Dominic Lawson, who spent 10 years in charge of the Sunday, was the first to go in 2005. Martin Newland got the boot from the daily after a series of rows with Murdoch MacLennan, the newspapers' chief executive. He was replaced by John Bryant, who was replaced by Will Lewis.
On the Sunday, Sarah Sands lasted just eight months at the helm before being summarily dismissed. Wheatcroft, who was poached from The Times, where she was business editor, lasted 18 months. She has now been replaced, for the time being at least, by Ian MacGregor, the deputy editor of The Daily Telegraph and one of a number of senior editorial figures who have been recruited from the ranks of Associated Newspapers.
Dominic Lawson says the editorial merry-go-round is damaging. "Over the past two years, the Daily and Sunday Telegraph have got through six or seven editors – I've rather lost count. There is a pattern of behaviour here: the same owners managed to appoint seven editors of The Scotsman in their 10 years of ownership. This sort of capriciousness is in very sharp contrast to groups such as Associated Newspapers, Times Newspapers – or indeed the Telegraph Group under its previous owners.
"Perhaps Express Newspapers is the only one to have suffered from a similar sort of managerial St Vitus' dance – although in recent years even that newspaper group has achieved a form of stability."
During her time at The Sunday Telegraph, Wheatcroft was seen by her colleagues as cerebral, considered and serious. But there had been rumblings recently that perhaps her editorial judgement was skewed towards weightier political and business issues at the expense of lighter reads.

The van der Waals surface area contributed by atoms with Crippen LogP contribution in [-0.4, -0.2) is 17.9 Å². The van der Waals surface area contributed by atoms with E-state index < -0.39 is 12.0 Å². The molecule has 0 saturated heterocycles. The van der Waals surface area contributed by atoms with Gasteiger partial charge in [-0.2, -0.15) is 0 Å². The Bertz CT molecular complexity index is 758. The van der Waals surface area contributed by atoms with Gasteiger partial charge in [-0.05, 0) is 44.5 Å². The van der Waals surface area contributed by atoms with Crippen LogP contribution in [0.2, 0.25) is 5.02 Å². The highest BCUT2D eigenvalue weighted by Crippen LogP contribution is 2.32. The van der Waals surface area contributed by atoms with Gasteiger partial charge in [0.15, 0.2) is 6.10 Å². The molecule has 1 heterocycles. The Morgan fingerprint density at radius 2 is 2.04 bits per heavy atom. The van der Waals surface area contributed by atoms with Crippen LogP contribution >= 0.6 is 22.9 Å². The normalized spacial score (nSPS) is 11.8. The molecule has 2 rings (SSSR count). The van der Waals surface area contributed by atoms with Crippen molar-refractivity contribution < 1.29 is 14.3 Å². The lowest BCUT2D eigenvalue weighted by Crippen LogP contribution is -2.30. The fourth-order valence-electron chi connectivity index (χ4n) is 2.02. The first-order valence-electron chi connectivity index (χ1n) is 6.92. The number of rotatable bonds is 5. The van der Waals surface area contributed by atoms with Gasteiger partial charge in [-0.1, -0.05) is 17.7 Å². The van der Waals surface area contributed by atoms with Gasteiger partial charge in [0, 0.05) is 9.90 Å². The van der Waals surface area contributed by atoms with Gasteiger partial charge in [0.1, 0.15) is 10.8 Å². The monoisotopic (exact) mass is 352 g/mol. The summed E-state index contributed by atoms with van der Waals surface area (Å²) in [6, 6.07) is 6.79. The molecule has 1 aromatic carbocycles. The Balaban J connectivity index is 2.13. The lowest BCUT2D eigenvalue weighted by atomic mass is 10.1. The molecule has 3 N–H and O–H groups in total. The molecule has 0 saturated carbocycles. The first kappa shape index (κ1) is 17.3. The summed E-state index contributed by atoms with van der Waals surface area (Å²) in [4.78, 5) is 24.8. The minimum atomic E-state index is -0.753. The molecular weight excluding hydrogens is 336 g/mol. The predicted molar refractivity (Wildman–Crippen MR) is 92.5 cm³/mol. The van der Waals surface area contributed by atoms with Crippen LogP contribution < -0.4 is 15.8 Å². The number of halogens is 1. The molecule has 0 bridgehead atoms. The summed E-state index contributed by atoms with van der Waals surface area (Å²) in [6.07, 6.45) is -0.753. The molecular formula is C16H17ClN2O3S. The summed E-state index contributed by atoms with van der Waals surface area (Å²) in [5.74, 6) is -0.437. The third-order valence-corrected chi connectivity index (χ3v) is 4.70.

Whereas Sands was criticised for fulfilling the mandate given to her by MacLennan to make the paper more "youth orientated", Wheatcroft has been accused of taking it too far in the other direction.
However, readership during her tenure has held up. The Sunday Telegraph's circulation has declined 1.88 per cent in the past year, a fall that compares favour- ably to most of the title's rivals.
Lawson says: "There has been something especially directionless about the comings and goings at The Sunday Telegraph. Sarah was presumably brought in to shift it in the general direction of light entertainment, but then she was fired without explanation after eight months and replaced by Patience, who reversed almost all of the stylistic changes of her predecessor. Now, also with no explanation to the staff, she too has been cast aside."
Senior figures at the Telegraph believe that MacLennan has been the driving force behind the revolving-door policy at the papers. The former managing director at the Daily Mail has had run-ins with several editors but enjoys the Barclay brothers' full backing. And as Wheatcroft can no doubt testify, he does not tolerate dissent from his editors.
MacGregor is a paid-up supporter of the Telegraph Group's digital ambitions. However, he still needs to win over his new staff to the idea if he is to enjoy a longer tenure than Wheatcroft.
Seven editors in 10 years: the Barclay brothers' 'Scotsman' record
The succession of swift departures at the 'Telegraph' titles was mirrored during their proprietors' decade-long ownership of 'The Scotsman', where there were no less than eight occupants of the editor's chair. They were: